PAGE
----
I recently reviewed another book group selection, Cheryl Strayed’s Wild, about a woman not wholly prepared for a big hike, and of course Harold is preposterously unprepared for his, having walked out in “yachting shoes.” Things go downhill fast, and the reader wonders how this can possibly continue. But an angel (in human form) fortuitously appears and gets Harold reasonably fixed up to reboot his pilgrimage (though still in yachting shoes).images-2

The novel grows more broadly comic, yet at the same time rather darker, when Harold’s story becomes a media sensation and he attracts a motley gaggle of fellow “pilgrims” he could do without. He agonizes over extricating himself but is stopped by a sense of responsibility toward them. Eventually, they leave him behind.

UnknownAnd now it gets truly dark. Does Harold reach Queenie? It no longer really matters, with Harold and Maureen both haunted by their fraught memories, their regrets, their demons. Maureen even begins to sense her own responsibility. At one point she actually travels to find Harold, and their strained conversation is heart-breaking. When Harold mildly suggests she join the trek, she cannot stifle her reflexive, acid “I think not.” Enroute home she ruefully chides herself for those words, and her inability to say the things she wishes she could.

But that isn’t the end.

This is such a deeply affecting, human book. Harold and Maureen are neither heroes nor duds, but Everyman and Everywoman. Sometimes life goes smoothly; sometimes not. Sometimes people sink under their troubles, but sometimes they rise up. Harold and Maureen are limited people; but sometimes we can transcend our limits. Sometimes love dies but sometimes rises up again.images-5

I think yes.

*Harold overlooks the girl’s not actually saying her aunt was helped.

I’m Going to Die

June 30, 2014

(A version of this appeared on the Albany Times-Union’s “Faith & Values” page, June 21)

America’s deaths are projected to rise (baby boomers being mortal) from 2.59 million in 2010 to 4.25 million in 2050. That could include you (or, worse, me). And while best-selling books claim to prove Heaven’s reality, even most believers aren’t eager to depart.

UnknownI heard a philosopher on the radio recently calling fear of death irrational. Human brains have no way to mentally model nonexistence; and he analogized one’s life to what’s between the covers of a book, saying that Long John Silver doesn’t fear what happens when Treasure Island reaches its final page.

“That makes no sense,” my wife remarked.

Marcus Aurelius

Marcus Aurelius

I agreed. Philosophers going back to Marcus Aurelius and Lucretius (whom I’ve written about) have similarly struggled to persuade us – or, really, themselves – that death is nothing, basically because one won’t be around to experience being dead. But we understand what ending a life means. The radio philosopher’s analogy was silly because Long John Silver is a fictional construct with no consciousness.

Death is loss – complete and total. That one won’t suffer afterwards – as one grieves the loss of a dollar, or a beloved – may be a small comfort, but very small. Indeed, I think most of us would prefer if posthumousness could somehow be suffered. At least that would be something. Better than nothingness.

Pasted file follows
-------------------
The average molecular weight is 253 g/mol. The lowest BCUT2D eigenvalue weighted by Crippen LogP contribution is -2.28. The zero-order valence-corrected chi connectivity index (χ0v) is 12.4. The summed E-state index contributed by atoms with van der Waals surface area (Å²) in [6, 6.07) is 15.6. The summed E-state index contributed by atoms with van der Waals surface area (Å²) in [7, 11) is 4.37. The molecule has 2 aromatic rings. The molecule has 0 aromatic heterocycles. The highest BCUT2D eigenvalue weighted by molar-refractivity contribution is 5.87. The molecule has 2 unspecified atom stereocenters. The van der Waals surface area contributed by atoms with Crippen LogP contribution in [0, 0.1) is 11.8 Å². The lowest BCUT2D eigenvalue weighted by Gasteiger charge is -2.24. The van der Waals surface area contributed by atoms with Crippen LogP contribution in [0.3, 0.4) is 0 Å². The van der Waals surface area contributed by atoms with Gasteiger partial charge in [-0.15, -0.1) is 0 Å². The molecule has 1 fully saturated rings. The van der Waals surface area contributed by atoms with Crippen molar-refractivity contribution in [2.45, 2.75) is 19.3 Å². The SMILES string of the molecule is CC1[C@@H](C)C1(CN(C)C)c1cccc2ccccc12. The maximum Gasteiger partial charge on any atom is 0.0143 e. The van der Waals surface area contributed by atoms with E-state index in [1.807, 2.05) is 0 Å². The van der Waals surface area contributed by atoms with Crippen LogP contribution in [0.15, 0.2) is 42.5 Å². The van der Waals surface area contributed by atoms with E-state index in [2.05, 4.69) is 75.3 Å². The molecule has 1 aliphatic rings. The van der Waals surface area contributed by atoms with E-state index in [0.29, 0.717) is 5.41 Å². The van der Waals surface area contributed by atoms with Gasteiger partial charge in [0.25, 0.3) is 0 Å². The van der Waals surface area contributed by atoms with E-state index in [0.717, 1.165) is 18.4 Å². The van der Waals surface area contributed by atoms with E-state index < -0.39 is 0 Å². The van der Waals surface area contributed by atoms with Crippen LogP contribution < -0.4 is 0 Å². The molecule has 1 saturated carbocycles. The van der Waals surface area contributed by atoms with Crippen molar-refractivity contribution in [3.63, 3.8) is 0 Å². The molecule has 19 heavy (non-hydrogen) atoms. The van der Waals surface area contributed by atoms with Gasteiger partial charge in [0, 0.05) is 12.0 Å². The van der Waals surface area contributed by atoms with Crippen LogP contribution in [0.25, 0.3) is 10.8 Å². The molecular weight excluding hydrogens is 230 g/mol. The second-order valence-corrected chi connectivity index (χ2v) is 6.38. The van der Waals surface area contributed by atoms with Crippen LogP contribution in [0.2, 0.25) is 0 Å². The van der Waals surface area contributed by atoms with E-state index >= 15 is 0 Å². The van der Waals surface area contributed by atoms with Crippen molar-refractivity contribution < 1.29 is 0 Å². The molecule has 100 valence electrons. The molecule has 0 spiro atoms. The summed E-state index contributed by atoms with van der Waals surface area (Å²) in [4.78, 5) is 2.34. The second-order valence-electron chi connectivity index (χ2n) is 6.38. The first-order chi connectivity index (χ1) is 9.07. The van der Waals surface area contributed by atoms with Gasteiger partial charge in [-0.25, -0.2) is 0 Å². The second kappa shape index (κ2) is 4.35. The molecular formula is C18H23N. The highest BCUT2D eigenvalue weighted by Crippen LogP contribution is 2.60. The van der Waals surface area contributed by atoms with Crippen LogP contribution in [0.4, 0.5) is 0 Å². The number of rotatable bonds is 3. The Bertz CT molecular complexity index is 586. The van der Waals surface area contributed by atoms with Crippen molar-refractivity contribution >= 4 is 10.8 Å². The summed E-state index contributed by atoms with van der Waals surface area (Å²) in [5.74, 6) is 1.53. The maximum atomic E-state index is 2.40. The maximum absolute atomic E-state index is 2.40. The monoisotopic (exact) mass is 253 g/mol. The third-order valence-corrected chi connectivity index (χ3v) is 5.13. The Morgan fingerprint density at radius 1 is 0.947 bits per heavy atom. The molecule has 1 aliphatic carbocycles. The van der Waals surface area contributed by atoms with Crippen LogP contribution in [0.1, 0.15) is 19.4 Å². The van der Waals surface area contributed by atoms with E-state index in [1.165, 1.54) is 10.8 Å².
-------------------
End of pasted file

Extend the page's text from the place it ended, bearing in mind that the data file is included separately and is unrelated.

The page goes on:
My cat, not knowing he’ll die, is unafraid.  Unknown-1My knowledge is both a blessing and a curse, but surely more of a blessing. Ignorance may be a sort of bliss, but I prefer an authentic life, grounded in reality. That includes the reality of death. Accepting this is  painful, yes, but it’s part of being alive in the fullest sense; looking life squarely in the eye.

Fear is healthy insofar as it alerts us to dangers and motivates preparation and avoidance. But while of course it makes sense to act to postpone death, in the end it comes, and fearing the inevitable is useless.  However, our thinking about mortality includes more than simple fear. While the radio philosopher was right at least that we can’t wrap our heads around the concept of nonexistence, what one does fully understand the loss of everything one values. That anticipatory regret is not at all irrational.

We must figure out how to live with it. Unknown-2And it does have one beneficial aspect, of putting other anxieties in perspective.  The same radio program also featured a man with acute stage fright, a folk singer. But why obsess about appearing in public (what’s the worst that could happen?) when Death is on your dance card? If you can live with that, no lesser fear should terrify you.

Moreover, its being limited makes life all the more precious. And I don’t allow knowing it will end subvert my pleasure in living it.  Rather than morbid contemplation of what being dead will be like, I prefer to focus instead on what being alive is like (that itself being enough of a puzzle, as I’ve written). images-2Rather than seeing death as a theft, I see my life as a gift. I don’t take my existence for granted; au contraire, there was no cosmic necessity for it, and I consider it almost miraculous.

To crave more of it may be natural, yet foolish if that corrodes what one does have. As Richard Dawkins has said, let go the impossible wish for another life, and live the one you’ve got.